How Often Should Actors Send Headshot to Talents Agents & Managers

Paul Russell
Visit Paul @ PaulRussell.net

“How often should an actor send a submission to an agent when seeking representation?” was the question that came flying at me this week during my master class. I got a cartoonish jaw-drop gape from the questioning actor when I replied, “Every other month for 12 months.”

There’s reasoning for repetition:

While visiting a popular talent agency office I perused multitudes of actor mailings trash bound. At this agency an intern opens and filters which actors get an agent’s glance and which actors’ headshots are to be hauled away in a Hefty bag.

While perusing the landfill bound P&Rs I noticed an actor’s mailing that required a once over by the agents. The actor is a regular on an ABC series. His cover letter stated his want to divorce his present representation. His resume was being tossed. I alerted a thankful agent.

Often at agencies, incoming actor inquiries (e-mail & land mail) are filtered by a young assistant or a collegiate intern. The juvenile gatekeepers are told by agents to only save actors, “who look interesting,” or “have good credits.” Trusting entertainment-industry knowledge and esthetics, of a post-adolescent whose knowledge of “looks interesting” and “good credits” is limited to BuzzFeed is a serious flaw in an agency’s assembly line of procuring new clients. It’s a deficiency actors must be aware of and aggressively overcome.

Your resume may have training, projects, directors or other information a talent representative respects while an early 20-something intern or assistant is woefully ignorant of and foolishly questions, “Oskar Eustis? Never heard of him.”

Contact talent representation more than once; preferably every other month for 12 months. If your submission(s) have been misplaced, or overlooked, you’re giving your marketing materials more opportunities to be seen.

Now you may be thinking; But Paul, agents will think I’m being rude, obsessive, compulsive… They’ll hate me. Guess what… if the agent(s) eyed your materials once and trashed you; they weren’t interested in your offering to begin with. So what are a few more mailings to someone who wasn’t previously interested? But you could change that. Also, how do you know the agent even saw your materials?

Plus another reason I advocate re-sending several times is that if you have new project announcements on your resume or heralded in your cover letter (an actor must always, always have a business-formatted cover letter written in the natural voice they speak to friends and family with) there’s something for the recipient to discover about you. You’re working. Which means you’re a valuable asset that an agent can champion.

The Tipping Point, brilliantly explores a study demonstrating the point at which someone stops saying “No” to an inquiry and relents with a “Yes.” You could hit that tipping point with someone with multiple mailings (just don’t do it every week or month). Don’t believe me? Ask my current literary agent how many times I contacted him before he offered me representation: 3 was the magic number.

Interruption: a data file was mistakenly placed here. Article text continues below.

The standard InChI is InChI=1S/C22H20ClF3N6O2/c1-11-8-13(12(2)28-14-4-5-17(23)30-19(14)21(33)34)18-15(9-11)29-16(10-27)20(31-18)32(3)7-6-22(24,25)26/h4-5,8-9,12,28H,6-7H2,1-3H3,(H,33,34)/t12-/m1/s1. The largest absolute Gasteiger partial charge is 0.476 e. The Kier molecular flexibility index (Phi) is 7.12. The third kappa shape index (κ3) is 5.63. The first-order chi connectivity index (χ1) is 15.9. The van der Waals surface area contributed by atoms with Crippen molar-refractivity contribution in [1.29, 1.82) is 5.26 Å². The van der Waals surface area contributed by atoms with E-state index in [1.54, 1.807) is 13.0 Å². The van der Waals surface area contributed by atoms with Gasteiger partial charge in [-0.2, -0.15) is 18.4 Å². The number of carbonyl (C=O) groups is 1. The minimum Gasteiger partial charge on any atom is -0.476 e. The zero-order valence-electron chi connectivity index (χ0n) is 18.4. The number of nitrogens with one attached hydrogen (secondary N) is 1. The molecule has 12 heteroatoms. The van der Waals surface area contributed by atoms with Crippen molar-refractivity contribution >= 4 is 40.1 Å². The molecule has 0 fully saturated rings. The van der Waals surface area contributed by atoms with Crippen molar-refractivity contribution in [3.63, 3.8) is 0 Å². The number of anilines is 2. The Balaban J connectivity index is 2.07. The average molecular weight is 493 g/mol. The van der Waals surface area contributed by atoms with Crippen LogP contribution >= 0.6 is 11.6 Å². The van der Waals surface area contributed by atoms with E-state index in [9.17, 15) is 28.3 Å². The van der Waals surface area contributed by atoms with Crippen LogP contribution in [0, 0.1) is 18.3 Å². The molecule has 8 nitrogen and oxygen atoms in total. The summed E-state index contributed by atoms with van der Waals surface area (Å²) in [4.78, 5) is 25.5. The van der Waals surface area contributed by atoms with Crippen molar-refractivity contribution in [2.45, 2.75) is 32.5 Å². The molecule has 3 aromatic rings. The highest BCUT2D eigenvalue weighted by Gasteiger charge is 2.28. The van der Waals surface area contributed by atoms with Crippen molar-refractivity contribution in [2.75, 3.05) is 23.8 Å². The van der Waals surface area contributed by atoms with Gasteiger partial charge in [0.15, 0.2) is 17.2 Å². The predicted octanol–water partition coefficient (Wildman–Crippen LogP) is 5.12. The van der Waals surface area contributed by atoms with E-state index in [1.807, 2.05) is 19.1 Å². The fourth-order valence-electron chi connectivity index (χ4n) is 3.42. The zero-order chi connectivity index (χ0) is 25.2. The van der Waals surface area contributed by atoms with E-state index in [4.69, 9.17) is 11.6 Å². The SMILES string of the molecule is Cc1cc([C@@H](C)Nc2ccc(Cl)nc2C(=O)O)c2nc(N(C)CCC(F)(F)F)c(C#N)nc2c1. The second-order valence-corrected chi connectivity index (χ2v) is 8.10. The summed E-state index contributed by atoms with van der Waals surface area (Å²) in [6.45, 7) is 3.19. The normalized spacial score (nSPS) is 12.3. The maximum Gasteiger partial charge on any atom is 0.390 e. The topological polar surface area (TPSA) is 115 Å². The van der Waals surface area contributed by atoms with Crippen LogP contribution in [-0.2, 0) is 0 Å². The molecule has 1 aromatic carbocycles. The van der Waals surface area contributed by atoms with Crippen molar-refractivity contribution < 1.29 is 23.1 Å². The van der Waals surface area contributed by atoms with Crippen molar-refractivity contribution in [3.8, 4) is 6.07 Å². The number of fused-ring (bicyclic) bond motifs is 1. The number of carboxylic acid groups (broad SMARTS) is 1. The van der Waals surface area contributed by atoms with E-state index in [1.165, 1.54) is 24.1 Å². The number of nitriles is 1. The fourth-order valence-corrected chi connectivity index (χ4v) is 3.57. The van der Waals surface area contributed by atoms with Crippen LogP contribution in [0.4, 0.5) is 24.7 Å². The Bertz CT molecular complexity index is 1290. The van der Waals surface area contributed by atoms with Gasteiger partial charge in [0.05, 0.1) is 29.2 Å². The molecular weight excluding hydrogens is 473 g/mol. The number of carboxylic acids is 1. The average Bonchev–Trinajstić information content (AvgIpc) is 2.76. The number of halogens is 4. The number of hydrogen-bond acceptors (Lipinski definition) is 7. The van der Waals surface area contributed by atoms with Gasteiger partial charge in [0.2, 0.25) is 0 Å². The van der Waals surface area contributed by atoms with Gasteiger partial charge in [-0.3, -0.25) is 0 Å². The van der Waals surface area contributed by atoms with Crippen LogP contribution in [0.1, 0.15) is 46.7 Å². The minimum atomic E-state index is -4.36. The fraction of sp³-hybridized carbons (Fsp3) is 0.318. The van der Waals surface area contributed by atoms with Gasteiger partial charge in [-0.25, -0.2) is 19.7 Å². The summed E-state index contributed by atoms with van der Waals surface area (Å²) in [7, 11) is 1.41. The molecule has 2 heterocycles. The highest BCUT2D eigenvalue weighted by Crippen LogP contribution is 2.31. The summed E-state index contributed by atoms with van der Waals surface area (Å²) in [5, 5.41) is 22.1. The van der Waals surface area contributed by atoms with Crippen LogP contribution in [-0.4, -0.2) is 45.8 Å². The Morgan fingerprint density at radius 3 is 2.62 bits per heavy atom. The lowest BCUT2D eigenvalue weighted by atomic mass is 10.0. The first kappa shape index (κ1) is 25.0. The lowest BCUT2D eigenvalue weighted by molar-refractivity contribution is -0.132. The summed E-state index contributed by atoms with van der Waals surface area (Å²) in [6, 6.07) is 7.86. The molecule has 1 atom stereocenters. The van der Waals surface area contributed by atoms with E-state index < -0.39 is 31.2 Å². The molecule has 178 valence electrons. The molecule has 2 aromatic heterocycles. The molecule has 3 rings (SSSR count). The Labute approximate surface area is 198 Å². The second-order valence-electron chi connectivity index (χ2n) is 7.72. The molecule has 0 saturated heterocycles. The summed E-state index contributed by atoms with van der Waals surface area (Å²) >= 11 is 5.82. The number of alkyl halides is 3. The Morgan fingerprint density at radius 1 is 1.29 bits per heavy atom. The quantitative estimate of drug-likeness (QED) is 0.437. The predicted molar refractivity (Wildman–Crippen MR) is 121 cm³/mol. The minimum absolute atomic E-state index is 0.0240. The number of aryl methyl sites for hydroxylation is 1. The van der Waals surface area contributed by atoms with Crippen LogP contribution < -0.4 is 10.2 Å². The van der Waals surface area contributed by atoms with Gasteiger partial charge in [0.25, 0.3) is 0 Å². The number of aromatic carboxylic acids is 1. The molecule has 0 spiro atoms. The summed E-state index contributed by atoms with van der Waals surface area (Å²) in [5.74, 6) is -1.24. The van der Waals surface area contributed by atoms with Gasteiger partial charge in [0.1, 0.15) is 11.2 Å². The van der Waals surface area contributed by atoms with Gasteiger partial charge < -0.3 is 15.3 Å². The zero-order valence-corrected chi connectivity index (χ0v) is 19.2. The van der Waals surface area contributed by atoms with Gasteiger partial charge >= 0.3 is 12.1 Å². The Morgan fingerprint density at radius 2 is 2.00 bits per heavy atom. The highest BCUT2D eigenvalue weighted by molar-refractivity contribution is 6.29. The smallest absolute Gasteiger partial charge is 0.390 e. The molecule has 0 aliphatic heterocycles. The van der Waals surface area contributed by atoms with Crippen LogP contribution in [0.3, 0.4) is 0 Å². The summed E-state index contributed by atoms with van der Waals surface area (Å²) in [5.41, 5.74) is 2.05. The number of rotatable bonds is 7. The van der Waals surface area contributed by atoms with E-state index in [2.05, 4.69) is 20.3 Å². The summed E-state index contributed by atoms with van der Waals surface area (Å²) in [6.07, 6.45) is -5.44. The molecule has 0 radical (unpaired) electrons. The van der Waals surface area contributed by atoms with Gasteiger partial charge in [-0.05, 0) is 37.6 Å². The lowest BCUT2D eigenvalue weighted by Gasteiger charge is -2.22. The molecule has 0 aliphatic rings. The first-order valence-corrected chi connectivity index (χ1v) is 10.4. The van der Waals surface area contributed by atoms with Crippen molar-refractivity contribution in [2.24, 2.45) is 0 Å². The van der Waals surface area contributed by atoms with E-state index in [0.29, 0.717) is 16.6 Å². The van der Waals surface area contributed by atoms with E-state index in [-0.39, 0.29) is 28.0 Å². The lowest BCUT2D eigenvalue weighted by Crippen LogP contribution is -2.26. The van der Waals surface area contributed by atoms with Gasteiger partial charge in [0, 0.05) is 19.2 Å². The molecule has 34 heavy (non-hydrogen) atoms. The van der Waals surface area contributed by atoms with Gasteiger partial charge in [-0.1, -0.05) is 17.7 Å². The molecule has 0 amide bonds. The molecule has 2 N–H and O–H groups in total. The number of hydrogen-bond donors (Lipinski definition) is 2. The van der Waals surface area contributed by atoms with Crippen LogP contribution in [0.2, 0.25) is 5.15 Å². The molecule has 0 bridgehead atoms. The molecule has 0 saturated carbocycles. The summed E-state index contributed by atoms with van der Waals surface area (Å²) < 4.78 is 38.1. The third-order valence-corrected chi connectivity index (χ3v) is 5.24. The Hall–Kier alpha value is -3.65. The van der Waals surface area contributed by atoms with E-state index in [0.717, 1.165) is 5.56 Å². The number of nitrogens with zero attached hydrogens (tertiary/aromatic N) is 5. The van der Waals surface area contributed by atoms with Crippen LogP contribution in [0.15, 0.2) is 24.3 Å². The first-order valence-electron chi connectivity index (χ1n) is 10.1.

BookMoreWork_TelseyQuoteSo send. But make sure that what you’re sending is professional, clearly defines you, and doesn’t have a lot of prose bullshit or gimmicks. If so, you’ll be always dumped into the trash. Or worse placed into the Freak File.

This industry is as much about talent, and resilience, as it is about, image, image, and image. Never give up on your marketing. And never let your marketing be less than your best performance.

For more info on finding agents and successful mailings read ACTING: Make It Your Business and/or register to meet and audition for agents in Paul Russell Casting’s master classes.

Never give up.

My Best,
Paul

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Paul Russell’s career as a casting director, director, acting teacher and former actor has spanned nearly thirty years. He has worked on projects for major film studios, television networks, and Broadway. Paul has taught the business of acting and audition technique at NYU and has spoken at universities including Yale, Temple and the University of the Arts. He is the author of ACTING: Make It Your Business – How to Avoid Mistakes and Achieve Success as a Working ActorFor more information, please visit www.PaulRussell.net.

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Special Skills on an Actor’s Resume

This Week’s Tip: Special Skills / No-No Skills

“No-No Skills” are items on an actors resume that should never – repeat NEVER be listed as skills on an actor’s resume.

The Special Skills section of an actor’s resume is not a landfill for useless information. This section should only contain actual special skills that can be performed on stage or screen. But many actors feel that they should have their Special Skills section of a resume challenge the verbosity of WAR & PEACE with “skills” that have no relevance to performing. Don’t even get me started on the useless “driver’s license” and” U.S. Passport” offenders. If a director needs a principal actor in a car, the actor is placed in a car that is put on a trailer or in front of a green screen. If you feel that you won’t be hired as an actor for a project without listing your driving skills or passport status then here’s what you do. Remove ALL acting credits on your resume because you’re not needed as an actor. Have just your name, contact information and put dead center on the resume that you can drive and/or have a passport. Your talent is not wanted, just your car or passport.

This past week as I was going through a multitude of resumes that came to my office from un-represented actors I began to notice that some actors were listing special skills which had absolutely no qualified reason or logic to be on an actor’s resume. Below is just some of the recent bounty of No-No skills found. If you have any “skill” similar on your resume delete it immediately (including any references to passports and driving).

– “Walking” (Ok, the actor looks a bit mature in his pic so maybe, for him, walking is beyond ordinary)

– “Dog Owner”

– “Promiscuous Female” (THIS was on a actor’s resume… either he doesn’t know his sex OR he has a lot of sex and his partners ignore the mid-waist protrusion)

– “Piano Clowning” (THE PIANO meets Stephen King’s IT)